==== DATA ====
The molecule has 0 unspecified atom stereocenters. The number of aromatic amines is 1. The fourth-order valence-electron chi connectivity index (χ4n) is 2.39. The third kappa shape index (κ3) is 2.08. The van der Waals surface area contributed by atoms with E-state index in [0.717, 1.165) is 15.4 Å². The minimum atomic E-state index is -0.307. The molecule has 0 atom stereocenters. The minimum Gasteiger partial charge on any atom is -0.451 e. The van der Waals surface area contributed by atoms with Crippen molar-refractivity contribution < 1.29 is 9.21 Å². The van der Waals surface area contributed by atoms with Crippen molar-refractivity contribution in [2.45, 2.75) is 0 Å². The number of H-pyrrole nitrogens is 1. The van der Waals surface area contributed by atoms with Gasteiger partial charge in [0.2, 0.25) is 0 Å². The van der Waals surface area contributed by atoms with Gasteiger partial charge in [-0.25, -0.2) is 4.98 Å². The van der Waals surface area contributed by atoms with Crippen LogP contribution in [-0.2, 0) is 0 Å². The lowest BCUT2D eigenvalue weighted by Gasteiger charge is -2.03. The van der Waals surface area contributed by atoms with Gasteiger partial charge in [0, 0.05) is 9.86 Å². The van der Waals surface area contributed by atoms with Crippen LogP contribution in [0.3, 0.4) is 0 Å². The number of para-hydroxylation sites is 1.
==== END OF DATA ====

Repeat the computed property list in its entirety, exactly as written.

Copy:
The molecule has 0 unspecified atom stereocenters. The number of aromatic amines is 1. The fourth-order valence-electron chi connectivity index (χ4n) is 2.39. The third kappa shape index (κ3) is 2.08. The van der Waals surface area contributed by atoms with E-state index in [0.717, 1.165) is 15.4 Å². The minimum atomic E-state index is -0.307. The molecule has 0 atom stereocenters. The minimum Gasteiger partial charge on any atom is -0.451 e. The van der Waals surface area contributed by atoms with Crippen molar-refractivity contribution < 1.29 is 9.21 Å². The van der Waals surface area contributed by atoms with Crippen molar-refractivity contribution in [2.45, 2.75) is 0 Å². The number of H-pyrrole nitrogens is 1. The van der Waals surface area contributed by atoms with Gasteiger partial charge in [0.2, 0.25) is 0 Å². The van der Waals surface area contributed by atoms with Gasteiger partial charge in [-0.25, -0.2) is 4.98 Å². The van der Waals surface area contributed by atoms with Crippen LogP contribution in [-0.2, 0) is 0 Å². The lowest BCUT2D eigenvalue weighted by Gasteiger charge is -2.03. The van der Waals surface area contributed by atoms with Gasteiger partial charge in [0, 0.05) is 9.86 Å². The van der Waals surface area contributed by atoms with Crippen LogP contribution in [0.3, 0.4) is 0 Å². The number of para-hydroxylation sites is 1.